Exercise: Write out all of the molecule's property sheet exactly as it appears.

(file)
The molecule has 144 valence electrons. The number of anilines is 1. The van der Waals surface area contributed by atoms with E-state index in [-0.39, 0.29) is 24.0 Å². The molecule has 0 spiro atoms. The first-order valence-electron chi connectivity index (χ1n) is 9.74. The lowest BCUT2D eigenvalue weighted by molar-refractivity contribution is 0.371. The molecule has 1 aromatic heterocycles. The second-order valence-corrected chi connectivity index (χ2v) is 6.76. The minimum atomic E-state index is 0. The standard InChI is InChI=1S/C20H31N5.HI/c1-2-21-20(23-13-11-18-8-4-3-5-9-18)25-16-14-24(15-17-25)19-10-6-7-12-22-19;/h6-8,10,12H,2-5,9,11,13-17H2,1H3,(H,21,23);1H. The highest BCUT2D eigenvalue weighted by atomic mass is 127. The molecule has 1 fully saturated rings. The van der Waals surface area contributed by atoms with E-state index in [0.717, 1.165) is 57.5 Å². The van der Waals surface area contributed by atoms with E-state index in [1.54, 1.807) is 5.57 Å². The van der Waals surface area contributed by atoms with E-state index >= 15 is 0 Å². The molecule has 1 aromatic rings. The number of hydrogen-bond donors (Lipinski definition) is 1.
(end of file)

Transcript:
The molecule has 144 valence electrons. The number of anilines is 1. The van der Waals surface area contributed by atoms with E-state index in [-0.39, 0.29) is 24.0 Å². The molecule has 0 spiro atoms. The first-order valence-electron chi connectivity index (χ1n) is 9.74. The lowest BCUT2D eigenvalue weighted by molar-refractivity contribution is 0.371. The molecule has 1 aromatic heterocycles. The second-order valence-corrected chi connectivity index (χ2v) is 6.76. The minimum atomic E-state index is 0. The standard InChI is InChI=1S/C20H31N5.HI/c1-2-21-20(23-13-11-18-8-4-3-5-9-18)25-16-14-24(15-17-25)19-10-6-7-12-22-19;/h6-8,10,12H,2-5,9,11,13-17H2,1H3,(H,21,23);1H. The highest BCUT2D eigenvalue weighted by atomic mass is 127. The molecule has 1 fully saturated rings. The van der Waals surface area contributed by atoms with E-state index in [0.717, 1.165) is 57.5 Å². The van der Waals surface area contributed by atoms with E-state index in [1.54, 1.807) is 5.57 Å². The van der Waals surface area contributed by atoms with E-state index >= 15 is 0 Å². The molecule has 1 aromatic rings. The number of hydrogen-bond donors (Lipinski definition) is 1.